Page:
Dysfunction Veterans, a Facebook page run by Michael Rivers, himself a veteran, was banned from Facebook for allegedly violating its content policies regarding firearms.
Rivers said that his page was banned for buying ads on Facebook to promote a contest where entries could win an AR-15 rifle, even though according to the letter of Facebook’s community guidelines, his promotion was following Facebook’s rules.
“We do try to stay within Facebook’s guidelines, they just make them up as they go along,” said Rivers. “We ran a contest, a promo to give away an AR-15. It was a licensed firearms company, and we are an online retailer. According to Facebook rules, it’s okay because we are two online retailers that follow all applicable state and federal guidelines.”
He went on to explain that 8 days into the advertisement, which was approved by Facebook, they removed the advertisement and banned the staff member who posted it for 30 days. Rivers immediately ended the advertisement and removed all reference of it from the page, but Facebook proceeded to ban members of his staff two more times for the same, deleted advertisement.
“They banned us again for the same exact thing,” said Rivers. “So again, we appealed it, and then yesterday the page was unpublished and they cited the same thing again.”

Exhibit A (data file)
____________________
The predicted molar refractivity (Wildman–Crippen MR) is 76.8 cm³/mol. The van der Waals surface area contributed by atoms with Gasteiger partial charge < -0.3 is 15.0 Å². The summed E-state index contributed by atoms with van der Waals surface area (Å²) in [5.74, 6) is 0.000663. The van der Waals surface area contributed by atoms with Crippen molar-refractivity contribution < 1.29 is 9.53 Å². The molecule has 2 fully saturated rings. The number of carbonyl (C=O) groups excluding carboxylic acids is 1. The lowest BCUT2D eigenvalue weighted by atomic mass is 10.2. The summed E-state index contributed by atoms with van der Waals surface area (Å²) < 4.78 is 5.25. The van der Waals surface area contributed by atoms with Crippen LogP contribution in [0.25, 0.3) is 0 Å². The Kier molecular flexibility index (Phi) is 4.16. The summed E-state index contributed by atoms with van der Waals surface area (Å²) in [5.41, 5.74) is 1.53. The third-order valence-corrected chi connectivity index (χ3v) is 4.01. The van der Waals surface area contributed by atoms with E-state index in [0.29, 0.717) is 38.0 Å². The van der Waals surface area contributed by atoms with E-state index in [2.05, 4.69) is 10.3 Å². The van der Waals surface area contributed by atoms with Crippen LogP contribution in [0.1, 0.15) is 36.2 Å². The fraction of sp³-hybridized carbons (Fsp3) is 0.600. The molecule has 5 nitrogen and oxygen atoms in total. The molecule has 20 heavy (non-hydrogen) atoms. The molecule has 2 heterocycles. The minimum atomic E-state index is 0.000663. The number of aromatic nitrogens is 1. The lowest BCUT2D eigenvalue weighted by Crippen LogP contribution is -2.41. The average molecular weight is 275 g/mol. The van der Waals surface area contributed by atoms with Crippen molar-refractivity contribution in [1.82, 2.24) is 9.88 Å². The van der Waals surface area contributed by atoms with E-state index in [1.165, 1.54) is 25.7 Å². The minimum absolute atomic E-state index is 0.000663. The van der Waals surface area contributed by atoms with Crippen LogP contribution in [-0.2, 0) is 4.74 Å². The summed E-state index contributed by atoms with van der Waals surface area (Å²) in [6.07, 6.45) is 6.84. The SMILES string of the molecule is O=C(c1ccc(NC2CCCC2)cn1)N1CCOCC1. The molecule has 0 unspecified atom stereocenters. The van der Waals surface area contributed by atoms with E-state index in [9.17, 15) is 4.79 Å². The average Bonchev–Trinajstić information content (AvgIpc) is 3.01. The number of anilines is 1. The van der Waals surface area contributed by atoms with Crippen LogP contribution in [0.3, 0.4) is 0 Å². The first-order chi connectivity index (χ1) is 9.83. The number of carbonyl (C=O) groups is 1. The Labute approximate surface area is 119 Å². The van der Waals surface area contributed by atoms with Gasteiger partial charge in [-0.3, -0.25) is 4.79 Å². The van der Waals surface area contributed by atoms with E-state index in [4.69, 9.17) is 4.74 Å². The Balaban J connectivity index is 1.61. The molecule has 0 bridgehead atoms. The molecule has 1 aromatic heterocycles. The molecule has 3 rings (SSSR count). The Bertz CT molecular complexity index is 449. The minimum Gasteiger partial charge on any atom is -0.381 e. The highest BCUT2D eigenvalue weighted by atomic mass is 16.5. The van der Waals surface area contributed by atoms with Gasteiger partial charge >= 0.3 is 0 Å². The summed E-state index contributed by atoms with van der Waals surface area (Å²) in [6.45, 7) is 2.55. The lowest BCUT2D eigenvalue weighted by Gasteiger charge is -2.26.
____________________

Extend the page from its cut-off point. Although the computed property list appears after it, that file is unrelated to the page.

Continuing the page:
“We had ended the promo last month, midway through it. After two or three weeks of not running it, they banned us for the same advertisement.”
Rivers says he appealed the latest ban and supplied Facebook with relevant excerpts from their own community guidelines as evidence his page did nothing wrong. He is currently waiting to hear back from the big tech platform.
In addition to selling merchandise via the Dysfunction Veterans online store, Rivers also runs a non-profit organization focused on providing housing to homeless veterans, DV Farm, that sometimes receives cash injections from the profits made from the Dysfunctional Veterans retail operation. Rivers provides housing and support to up to five homeless veterans at a time, and says his organization focuses on the “problem child” cases that are ignored by the Veterans Administration and other veterans organizations.
While Rivers remained optimistic about DV Farm’s ability to continue, it seems Facebook’s decision to remove the page for a post that seemingly did not violate the big tech platform’s rules may impact the non-profit.
“We are not federally or state funded so we rely solely on donations,” said Rivers. “Every month, of course, the non-profit being brand new, there would be a shortfall. We try to keep it in the black, but it can be an expensive project.”
“No matter what, whatever I make off the Dysfunctional Veterans store, goes to making sure the non-profit keeps running.”
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